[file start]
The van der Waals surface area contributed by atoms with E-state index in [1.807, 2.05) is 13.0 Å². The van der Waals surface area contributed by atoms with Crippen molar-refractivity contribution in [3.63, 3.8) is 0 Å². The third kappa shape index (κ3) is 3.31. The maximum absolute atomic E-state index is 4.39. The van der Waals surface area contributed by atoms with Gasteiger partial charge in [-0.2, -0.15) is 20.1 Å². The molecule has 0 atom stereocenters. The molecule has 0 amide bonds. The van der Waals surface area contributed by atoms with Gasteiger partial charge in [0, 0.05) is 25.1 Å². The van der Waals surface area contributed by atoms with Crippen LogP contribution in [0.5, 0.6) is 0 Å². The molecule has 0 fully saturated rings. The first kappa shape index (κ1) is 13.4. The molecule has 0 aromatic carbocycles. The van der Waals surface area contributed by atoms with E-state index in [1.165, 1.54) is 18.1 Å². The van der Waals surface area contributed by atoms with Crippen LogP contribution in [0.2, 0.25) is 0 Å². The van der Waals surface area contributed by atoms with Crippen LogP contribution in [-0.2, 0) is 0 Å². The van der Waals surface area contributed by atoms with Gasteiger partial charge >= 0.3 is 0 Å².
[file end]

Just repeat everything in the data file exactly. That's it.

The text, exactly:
The van der Waals surface area contributed by atoms with E-state index in [1.807, 2.05) is 13.0 Å². The van der Waals surface area contributed by atoms with Crippen molar-refractivity contribution in [3.63, 3.8) is 0 Å². The third kappa shape index (κ3) is 3.31. The maximum absolute atomic E-state index is 4.39. The van der Waals surface area contributed by atoms with Gasteiger partial charge in [-0.2, -0.15) is 20.1 Å². The molecule has 0 atom stereocenters. The molecule has 0 amide bonds. The van der Waals surface area contributed by atoms with Gasteiger partial charge in [0, 0.05) is 25.1 Å². The van der Waals surface area contributed by atoms with Crippen LogP contribution in [0.5, 0.6) is 0 Å². The molecule has 0 fully saturated rings. The first kappa shape index (κ1) is 13.4. The molecule has 0 aromatic carbocycles. The van der Waals surface area contributed by atoms with E-state index in [1.165, 1.54) is 18.1 Å². The van der Waals surface area contributed by atoms with Crippen LogP contribution in [0.2, 0.25) is 0 Å². The van der Waals surface area contributed by atoms with Crippen LogP contribution in [-0.2, 0) is 0 Å². The van der Waals surface area contributed by atoms with Gasteiger partial charge >= 0.3 is 0 Å².